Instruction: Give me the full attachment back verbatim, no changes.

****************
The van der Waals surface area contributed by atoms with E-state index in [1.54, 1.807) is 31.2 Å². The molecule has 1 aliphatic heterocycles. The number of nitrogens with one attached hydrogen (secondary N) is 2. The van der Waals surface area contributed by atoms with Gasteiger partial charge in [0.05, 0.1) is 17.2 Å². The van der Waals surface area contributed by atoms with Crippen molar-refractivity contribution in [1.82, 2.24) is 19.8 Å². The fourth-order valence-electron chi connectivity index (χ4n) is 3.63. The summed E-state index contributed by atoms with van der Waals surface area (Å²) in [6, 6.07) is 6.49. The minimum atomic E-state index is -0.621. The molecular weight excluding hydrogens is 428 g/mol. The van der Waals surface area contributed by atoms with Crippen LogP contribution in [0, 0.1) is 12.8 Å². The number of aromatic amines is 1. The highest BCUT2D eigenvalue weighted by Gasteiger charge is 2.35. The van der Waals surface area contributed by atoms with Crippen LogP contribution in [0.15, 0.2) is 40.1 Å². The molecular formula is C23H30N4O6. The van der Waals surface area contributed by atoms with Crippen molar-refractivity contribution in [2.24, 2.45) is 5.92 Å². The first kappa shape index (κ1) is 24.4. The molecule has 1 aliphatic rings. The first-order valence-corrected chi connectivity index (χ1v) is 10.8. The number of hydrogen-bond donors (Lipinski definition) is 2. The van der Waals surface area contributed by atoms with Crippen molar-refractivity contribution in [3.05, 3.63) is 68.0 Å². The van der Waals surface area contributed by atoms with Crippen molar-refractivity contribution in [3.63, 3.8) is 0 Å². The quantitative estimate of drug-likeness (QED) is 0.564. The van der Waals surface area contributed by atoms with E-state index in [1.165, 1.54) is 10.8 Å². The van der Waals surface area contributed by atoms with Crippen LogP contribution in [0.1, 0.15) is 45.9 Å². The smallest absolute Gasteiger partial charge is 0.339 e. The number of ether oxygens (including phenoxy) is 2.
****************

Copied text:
The van der Waals surface area contributed by atoms with E-state index in [1.54, 1.807) is 31.2 Å². The molecule has 1 aliphatic heterocycles. The number of nitrogens with one attached hydrogen (secondary N) is 2. The van der Waals surface area contributed by atoms with Gasteiger partial charge in [0.05, 0.1) is 17.2 Å². The van der Waals surface area contributed by atoms with Crippen molar-refractivity contribution in [1.82, 2.24) is 19.8 Å². The fourth-order valence-electron chi connectivity index (χ4n) is 3.63. The summed E-state index contributed by atoms with van der Waals surface area (Å²) in [6, 6.07) is 6.49. The minimum atomic E-state index is -0.621. The molecular weight excluding hydrogens is 428 g/mol. The van der Waals surface area contributed by atoms with Crippen LogP contribution in [0, 0.1) is 12.8 Å². The number of aromatic amines is 1. The highest BCUT2D eigenvalue weighted by Gasteiger charge is 2.35. The van der Waals surface area contributed by atoms with Crippen LogP contribution in [0.15, 0.2) is 40.1 Å². The molecular formula is C23H30N4O6. The van der Waals surface area contributed by atoms with Crippen molar-refractivity contribution in [2.24, 2.45) is 5.92 Å². The first kappa shape index (κ1) is 24.4. The molecule has 1 aliphatic rings. The first-order valence-corrected chi connectivity index (χ1v) is 10.8. The number of hydrogen-bond donors (Lipinski definition) is 2. The van der Waals surface area contributed by atoms with Crippen molar-refractivity contribution in [3.05, 3.63) is 68.0 Å². The van der Waals surface area contributed by atoms with Crippen molar-refractivity contribution in [3.63, 3.8) is 0 Å². The quantitative estimate of drug-likeness (QED) is 0.564. The van der Waals surface area contributed by atoms with E-state index in [1.165, 1.54) is 10.8 Å². The van der Waals surface area contributed by atoms with Crippen LogP contribution in [0.1, 0.15) is 45.9 Å². The smallest absolute Gasteiger partial charge is 0.339 e. The number of ether oxygens (including phenoxy) is 2.